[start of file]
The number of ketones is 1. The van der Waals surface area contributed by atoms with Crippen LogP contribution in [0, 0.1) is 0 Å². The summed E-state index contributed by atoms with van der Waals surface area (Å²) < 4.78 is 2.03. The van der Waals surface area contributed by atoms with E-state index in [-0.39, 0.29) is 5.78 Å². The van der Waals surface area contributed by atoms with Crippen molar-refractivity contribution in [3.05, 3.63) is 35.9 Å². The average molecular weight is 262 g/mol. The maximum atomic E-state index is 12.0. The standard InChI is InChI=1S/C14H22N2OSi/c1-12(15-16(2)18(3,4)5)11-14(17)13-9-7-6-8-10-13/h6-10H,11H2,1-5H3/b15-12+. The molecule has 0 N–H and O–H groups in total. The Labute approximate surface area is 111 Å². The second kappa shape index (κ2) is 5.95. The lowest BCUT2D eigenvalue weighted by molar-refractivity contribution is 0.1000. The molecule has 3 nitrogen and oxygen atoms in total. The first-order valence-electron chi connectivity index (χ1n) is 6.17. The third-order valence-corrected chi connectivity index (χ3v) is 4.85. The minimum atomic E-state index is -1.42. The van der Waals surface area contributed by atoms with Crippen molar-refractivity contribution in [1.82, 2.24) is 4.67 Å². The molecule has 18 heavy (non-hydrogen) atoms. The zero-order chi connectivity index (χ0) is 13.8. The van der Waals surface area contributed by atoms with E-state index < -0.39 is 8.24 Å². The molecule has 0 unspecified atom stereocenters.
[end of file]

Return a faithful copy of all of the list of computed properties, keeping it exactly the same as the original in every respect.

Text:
The number of ketones is 1. The van der Waals surface area contributed by atoms with Crippen LogP contribution in [0, 0.1) is 0 Å². The summed E-state index contributed by atoms with van der Waals surface area (Å²) < 4.78 is 2.03. The van der Waals surface area contributed by atoms with E-state index in [-0.39, 0.29) is 5.78 Å². The van der Waals surface area contributed by atoms with Crippen molar-refractivity contribution in [3.05, 3.63) is 35.9 Å². The average molecular weight is 262 g/mol. The maximum atomic E-state index is 12.0. The standard InChI is InChI=1S/C14H22N2OSi/c1-12(15-16(2)18(3,4)5)11-14(17)13-9-7-6-8-10-13/h6-10H,11H2,1-5H3/b15-12+. The molecule has 0 N–H and O–H groups in total. The Labute approximate surface area is 111 Å². The second kappa shape index (κ2) is 5.95. The lowest BCUT2D eigenvalue weighted by molar-refractivity contribution is 0.1000. The molecule has 3 nitrogen and oxygen atoms in total. The first-order valence-electron chi connectivity index (χ1n) is 6.17. The third-order valence-corrected chi connectivity index (χ3v) is 4.85. The minimum atomic E-state index is -1.42. The van der Waals surface area contributed by atoms with Crippen molar-refractivity contribution in [1.82, 2.24) is 4.67 Å². The molecule has 18 heavy (non-hydrogen) atoms. The zero-order chi connectivity index (χ0) is 13.8. The van der Waals surface area contributed by atoms with E-state index < -0.39 is 8.24 Å². The molecule has 0 unspecified atom stereocenters.